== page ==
Earlier this year I visited Hokkaido, Japan’s northernmost island. Poorly curated (by the Hokkaido Tourism Board, no less) and marred by the general travel fatigue I was experiencing at the time, my trip was an incredible disappointment, with one major exception: The city of Hakodate.
On the surface, Hakodate is less than impressive. A city of around 300,000 clustered on an isthmus along the coast of southwestern Hokkaido, Hakodate is easy to miss on most maps of Japan; thanks to Hokkaido’s less than modern rail infrastructure, Hakodate is around four hours by train from Sapporo and New Chitose Airport, which will more than likely be your entry point into Hokkaido.
But what Hakodate lacks in conspicuousness and convenience, it more than makes up for in character and charm. Below are just a few reasons why you should visit Hakodate on your next trip to Japan.
Hakodate Morning Market
If you like exploring markets, love eating seafood and don’t mind getting up at the crack of dawn, Hakodate’s Morning Market is going to be an instant favorite. Located along the city’s western seaboard just a few minutes’ walk from Hakodate station, it’s an easy walk from anywhere in the city, even in the dead of winter (which is when I visited).
Don’t go too hungry, however. With dozens of stalls, hundreds of different types of fish and crabs as big as your head, Hakodate Morning Market is as much a feast for your camera as it is for your belly. Basically every shop owner will try to get you to eat at his or her stall, but if you want to enjoy a real Hakodate breakfast, ask if they have Odori-Don, or “dancing squid.”
Hakodate’s Unique Geography
Hakodate Morning Market is open until noon, so why did I say you need to be up at the crack of dawn for it? Simple: You need to experience a Hakodate sunrise, which is possible 365 days per year thanks to the city’s unique geography.
As I mentioned in the introduction to this piece, Hakodate is situated on an isthmus that juts off the coast of Hokkaido – an extremely narrow isthmus, to the tune of a dozen of so city blocks at its most narrow point. This enables you to enjoy both sunrise and sunset from a coastal perspective, to say nothing of having two separate oceanfronts to marvel at.
Hokkaido is Japan’s newest territory – its integration into Imperial Japan occurred less than 150 years ago, as a result of the Boshin War between the forces of the emperor of the Tokugawa Shogunate. Prior to the war, the Tokugawa built a star-shaped fort called Goryokaku to defend against a possible Russian invasion, not knowing that the threat to their continuity was much closer to home.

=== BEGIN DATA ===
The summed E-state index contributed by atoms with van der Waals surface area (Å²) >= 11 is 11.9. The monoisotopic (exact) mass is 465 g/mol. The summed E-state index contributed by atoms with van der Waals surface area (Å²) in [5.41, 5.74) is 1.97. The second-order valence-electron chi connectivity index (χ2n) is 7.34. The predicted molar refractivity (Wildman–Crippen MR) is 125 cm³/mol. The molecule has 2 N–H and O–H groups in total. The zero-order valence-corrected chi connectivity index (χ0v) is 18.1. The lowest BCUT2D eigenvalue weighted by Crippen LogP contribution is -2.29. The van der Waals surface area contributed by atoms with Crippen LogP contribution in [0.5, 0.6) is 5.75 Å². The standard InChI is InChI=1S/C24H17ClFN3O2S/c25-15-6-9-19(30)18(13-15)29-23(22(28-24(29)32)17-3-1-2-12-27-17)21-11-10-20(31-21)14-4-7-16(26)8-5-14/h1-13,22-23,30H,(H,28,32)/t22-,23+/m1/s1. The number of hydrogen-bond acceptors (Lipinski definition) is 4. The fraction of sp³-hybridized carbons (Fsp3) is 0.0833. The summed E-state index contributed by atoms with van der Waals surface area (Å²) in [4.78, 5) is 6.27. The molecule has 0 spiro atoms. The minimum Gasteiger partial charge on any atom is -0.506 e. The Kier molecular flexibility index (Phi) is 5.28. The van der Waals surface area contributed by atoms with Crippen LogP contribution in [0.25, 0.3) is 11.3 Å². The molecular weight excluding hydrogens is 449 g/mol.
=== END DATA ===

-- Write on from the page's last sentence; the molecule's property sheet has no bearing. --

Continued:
These days, Goryokaku is a public park, which makes the perfect mid-day retreat from Hakodate – it’s located just to the north of the city center. Or, if you want to see Goryokaku (and Mount Hakodate, which I’ll talk about in just a moment) from the air, ascend the behemoth Goryokaku Tower, which you literally can’t miss.
Hakodate is not only interesting in terms of its geography but also, its topography. Namely, Mount Hakodate, which rises 1,096 feet (334 m) above the city at the southern tip of the isthmus, standing as an imposing, awe-inspiring symbol of the city.
What Mount Hakodate is most famous for, however, is the night view from the top, which allows you to see the truly unique shape of the city from a bird’s eye perspective. Unfortunately, the weather didn’t allow me to see much when I ascended – I’m actually embarrassed to share the one picture I did get!
The ancient leaders of Hakodate might’ve been terrified of foreign invasion, but the modern city of Hakodate is nothing if not a celebration of East meeting West. A multitude of influences are evident as you walk the streets of Hakodate – you might say it’s Japan’s answer to San Francisco, its geography notwithstanding – but it’s most pronounced in the Motomachi district, located at the foot of Mount Hakodate near the Mount Hakodate Ropeway.
The most impressive (and obvious) structure in Motomachi is the Russian Orthodox Church, but you can also see British (British Consulate) and Chinese (Chinese Memorial Hall) influence as you walk the narrow streets of the district.